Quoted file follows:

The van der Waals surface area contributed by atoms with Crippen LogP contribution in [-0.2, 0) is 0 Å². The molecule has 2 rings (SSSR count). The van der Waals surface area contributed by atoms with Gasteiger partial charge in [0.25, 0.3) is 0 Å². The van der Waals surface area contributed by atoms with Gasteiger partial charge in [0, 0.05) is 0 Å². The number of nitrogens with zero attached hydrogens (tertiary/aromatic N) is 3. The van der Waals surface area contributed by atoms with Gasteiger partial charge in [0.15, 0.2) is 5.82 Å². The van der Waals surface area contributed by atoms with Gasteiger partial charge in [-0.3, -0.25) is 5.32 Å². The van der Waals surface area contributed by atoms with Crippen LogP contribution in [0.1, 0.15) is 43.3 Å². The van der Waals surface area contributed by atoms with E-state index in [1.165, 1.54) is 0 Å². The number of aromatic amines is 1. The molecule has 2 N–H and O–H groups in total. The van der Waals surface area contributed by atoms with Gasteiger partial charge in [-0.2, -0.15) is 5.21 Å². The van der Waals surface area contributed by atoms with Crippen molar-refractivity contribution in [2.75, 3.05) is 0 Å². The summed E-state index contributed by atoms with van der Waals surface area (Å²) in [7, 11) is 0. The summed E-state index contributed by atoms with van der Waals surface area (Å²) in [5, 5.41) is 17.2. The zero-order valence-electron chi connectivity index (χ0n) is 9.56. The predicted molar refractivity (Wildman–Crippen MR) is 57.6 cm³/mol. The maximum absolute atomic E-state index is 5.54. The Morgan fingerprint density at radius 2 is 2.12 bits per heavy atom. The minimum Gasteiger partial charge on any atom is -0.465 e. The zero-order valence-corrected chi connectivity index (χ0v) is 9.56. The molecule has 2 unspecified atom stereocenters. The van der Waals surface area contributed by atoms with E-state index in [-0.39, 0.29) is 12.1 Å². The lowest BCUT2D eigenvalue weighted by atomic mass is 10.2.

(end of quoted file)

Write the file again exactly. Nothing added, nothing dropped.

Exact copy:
The van der Waals surface area contributed by atoms with Crippen LogP contribution in [-0.2, 0) is 0 Å². The molecule has 2 rings (SSSR count). The van der Waals surface area contributed by atoms with Gasteiger partial charge in [0.25, 0.3) is 0 Å². The van der Waals surface area contributed by atoms with Gasteiger partial charge in [0, 0.05) is 0 Å². The number of nitrogens with zero attached hydrogens (tertiary/aromatic N) is 3. The van der Waals surface area contributed by atoms with Gasteiger partial charge in [0.15, 0.2) is 5.82 Å². The van der Waals surface area contributed by atoms with Gasteiger partial charge in [-0.3, -0.25) is 5.32 Å². The van der Waals surface area contributed by atoms with Crippen LogP contribution in [0.1, 0.15) is 43.3 Å². The van der Waals surface area contributed by atoms with E-state index in [1.165, 1.54) is 0 Å². The number of aromatic amines is 1. The molecule has 2 N–H and O–H groups in total. The van der Waals surface area contributed by atoms with Gasteiger partial charge in [-0.2, -0.15) is 5.21 Å². The van der Waals surface area contributed by atoms with Crippen molar-refractivity contribution in [2.75, 3.05) is 0 Å². The summed E-state index contributed by atoms with van der Waals surface area (Å²) in [7, 11) is 0. The summed E-state index contributed by atoms with van der Waals surface area (Å²) in [5, 5.41) is 17.2. The zero-order valence-electron chi connectivity index (χ0n) is 9.56. The predicted molar refractivity (Wildman–Crippen MR) is 57.6 cm³/mol. The maximum absolute atomic E-state index is 5.54. The Morgan fingerprint density at radius 2 is 2.12 bits per heavy atom. The minimum Gasteiger partial charge on any atom is -0.465 e. The zero-order valence-corrected chi connectivity index (χ0v) is 9.56. The molecule has 2 unspecified atom stereocenters. The van der Waals surface area contributed by atoms with E-state index in [-0.39, 0.29) is 12.1 Å². The lowest BCUT2D eigenvalue weighted by atomic mass is 10.2.